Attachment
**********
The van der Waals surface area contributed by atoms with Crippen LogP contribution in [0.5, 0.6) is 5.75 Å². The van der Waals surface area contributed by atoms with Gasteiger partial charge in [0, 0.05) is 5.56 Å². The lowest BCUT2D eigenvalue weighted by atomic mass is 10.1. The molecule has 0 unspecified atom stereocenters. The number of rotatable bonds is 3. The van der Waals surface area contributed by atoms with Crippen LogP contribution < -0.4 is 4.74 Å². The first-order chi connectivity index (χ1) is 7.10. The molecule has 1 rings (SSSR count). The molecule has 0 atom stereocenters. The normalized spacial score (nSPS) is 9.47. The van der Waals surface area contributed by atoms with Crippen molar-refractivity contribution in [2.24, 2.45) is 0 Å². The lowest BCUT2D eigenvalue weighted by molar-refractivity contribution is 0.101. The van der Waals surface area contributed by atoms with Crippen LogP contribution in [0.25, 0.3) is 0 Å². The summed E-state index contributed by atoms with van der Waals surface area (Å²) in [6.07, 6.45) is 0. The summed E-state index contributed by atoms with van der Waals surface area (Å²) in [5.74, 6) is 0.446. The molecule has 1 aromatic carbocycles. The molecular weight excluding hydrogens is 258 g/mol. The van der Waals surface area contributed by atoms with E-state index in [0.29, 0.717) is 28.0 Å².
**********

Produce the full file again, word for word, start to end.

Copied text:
The van der Waals surface area contributed by atoms with Crippen LogP contribution in [0.5, 0.6) is 5.75 Å². The van der Waals surface area contributed by atoms with Gasteiger partial charge in [0, 0.05) is 5.56 Å². The lowest BCUT2D eigenvalue weighted by atomic mass is 10.1. The molecule has 0 unspecified atom stereocenters. The number of rotatable bonds is 3. The van der Waals surface area contributed by atoms with Crippen LogP contribution < -0.4 is 4.74 Å². The first-order chi connectivity index (χ1) is 7.10. The molecule has 1 rings (SSSR count). The molecule has 0 atom stereocenters. The normalized spacial score (nSPS) is 9.47. The van der Waals surface area contributed by atoms with Crippen molar-refractivity contribution in [2.24, 2.45) is 0 Å². The lowest BCUT2D eigenvalue weighted by molar-refractivity contribution is 0.101. The van der Waals surface area contributed by atoms with Crippen LogP contribution in [0.25, 0.3) is 0 Å². The summed E-state index contributed by atoms with van der Waals surface area (Å²) in [6.07, 6.45) is 0. The summed E-state index contributed by atoms with van der Waals surface area (Å²) in [5.74, 6) is 0.446. The molecule has 1 aromatic carbocycles. The molecular weight excluding hydrogens is 258 g/mol. The van der Waals surface area contributed by atoms with E-state index in [0.29, 0.717) is 28.0 Å².